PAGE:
Having recently seen one Weegee exhibition at the Steven Kasher Gallery, it seemed I hadn’t got quite enough of the man.
So I went to see another exhibit of his work ‘Murder is my Business’ at the ICP Gallery in midtown. This proved to be one of my better decisions.
The tile is a bit of a misnomer because the exhibition doesn’t just focus on his images of murder. Really it’s all his presswork, plus a couple of documentaries shorts he made.
You tend to forget sometimes that Weegee was a tabloid photographer. If he was around today he’d be working for Murdoch but it’s this that gives his images a raw punch. They need to ‘grab you’ by the throat if they’re going to sell papers.
Interestingly it turns out that Weegee was an unlikely member of the ‘The Photo League’, a radical left wing group including such luminaries as Helen Levitt and W. Eugene Smith.
I say unlikely because Weegee doesn’t seem to be making any political point with his photos. In fact, I would go as far to say he is quite non-judgmental about everything he shoots. He makes no point about poverty when he shows young kids at the scene of their first murder and no comment on the cops that stand over a newly killed mobster.
Weegee just records the murders and arrests like Brassai records the hookers he sees in Paris.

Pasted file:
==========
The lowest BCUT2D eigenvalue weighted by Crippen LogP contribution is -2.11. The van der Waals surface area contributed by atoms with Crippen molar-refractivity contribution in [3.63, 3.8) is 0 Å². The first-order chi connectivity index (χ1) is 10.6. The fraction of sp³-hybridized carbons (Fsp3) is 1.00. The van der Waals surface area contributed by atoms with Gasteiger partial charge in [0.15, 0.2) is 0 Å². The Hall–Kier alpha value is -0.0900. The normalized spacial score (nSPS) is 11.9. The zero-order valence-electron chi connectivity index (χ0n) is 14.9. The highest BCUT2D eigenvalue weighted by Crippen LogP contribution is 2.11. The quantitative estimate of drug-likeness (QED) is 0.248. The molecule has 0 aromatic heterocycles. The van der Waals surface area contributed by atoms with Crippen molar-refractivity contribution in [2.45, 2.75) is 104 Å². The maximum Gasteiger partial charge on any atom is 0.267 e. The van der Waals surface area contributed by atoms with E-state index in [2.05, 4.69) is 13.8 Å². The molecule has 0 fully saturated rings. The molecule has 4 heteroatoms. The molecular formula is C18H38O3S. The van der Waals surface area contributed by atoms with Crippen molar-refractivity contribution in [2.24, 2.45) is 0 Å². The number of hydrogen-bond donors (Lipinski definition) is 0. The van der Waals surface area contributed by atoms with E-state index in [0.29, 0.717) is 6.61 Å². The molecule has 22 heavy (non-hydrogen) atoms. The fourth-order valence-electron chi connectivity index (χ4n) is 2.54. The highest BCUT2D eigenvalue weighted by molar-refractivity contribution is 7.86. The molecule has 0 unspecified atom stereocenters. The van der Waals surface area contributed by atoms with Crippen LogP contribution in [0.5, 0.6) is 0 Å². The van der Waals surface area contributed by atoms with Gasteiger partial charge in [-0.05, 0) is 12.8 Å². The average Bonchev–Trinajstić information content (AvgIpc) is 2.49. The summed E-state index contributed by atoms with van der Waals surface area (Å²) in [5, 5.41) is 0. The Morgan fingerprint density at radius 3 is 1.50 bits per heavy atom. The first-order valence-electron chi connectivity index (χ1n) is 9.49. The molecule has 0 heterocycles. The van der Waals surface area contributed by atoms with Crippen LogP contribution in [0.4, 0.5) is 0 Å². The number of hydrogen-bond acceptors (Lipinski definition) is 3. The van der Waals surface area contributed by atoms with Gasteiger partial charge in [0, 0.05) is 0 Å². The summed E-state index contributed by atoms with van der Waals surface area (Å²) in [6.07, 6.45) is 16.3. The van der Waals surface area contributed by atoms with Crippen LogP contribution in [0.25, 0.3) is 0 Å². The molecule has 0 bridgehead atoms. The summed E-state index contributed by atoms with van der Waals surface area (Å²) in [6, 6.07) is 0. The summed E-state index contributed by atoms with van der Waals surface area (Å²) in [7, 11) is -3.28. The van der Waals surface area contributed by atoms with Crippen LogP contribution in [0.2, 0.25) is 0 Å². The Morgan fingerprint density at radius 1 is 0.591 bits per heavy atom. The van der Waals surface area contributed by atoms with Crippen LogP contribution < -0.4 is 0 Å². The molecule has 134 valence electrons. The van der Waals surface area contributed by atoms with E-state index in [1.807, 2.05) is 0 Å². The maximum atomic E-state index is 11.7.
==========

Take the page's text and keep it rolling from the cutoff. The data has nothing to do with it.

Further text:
For all the cynicism and dark humor of his images (see the picture of a murder victim outside of a cinema showing the film ‘Joy of life’) there is humanism too. The face of a cop looking moved by a car crash victim or another holding two rescued kittens in the palms of his hands.
Then there is his ‘Coney Island’ film. It is starkly beautiful with a love of the subjects it shows, while at the same time there’s also a leery quality, as Weegee’s camera ogles the bathing beauties and kissing couples on the jam-packed beach.
I suppose right there is the odd dichotomy of the man. On the one hand, sleazy tabloid snapper and on the other, empathetic man of the people.
Whatever the truth, there’s no doubt Weegee never did what he did to get rich. A recreation of the small bedsit he lived in for much of his life, with nothing but a radio for company is strangely moving. For a second we imagine what it must have been like to be him, laying on his bed waiting patiently for the next murder to be lit up by his flash bulb.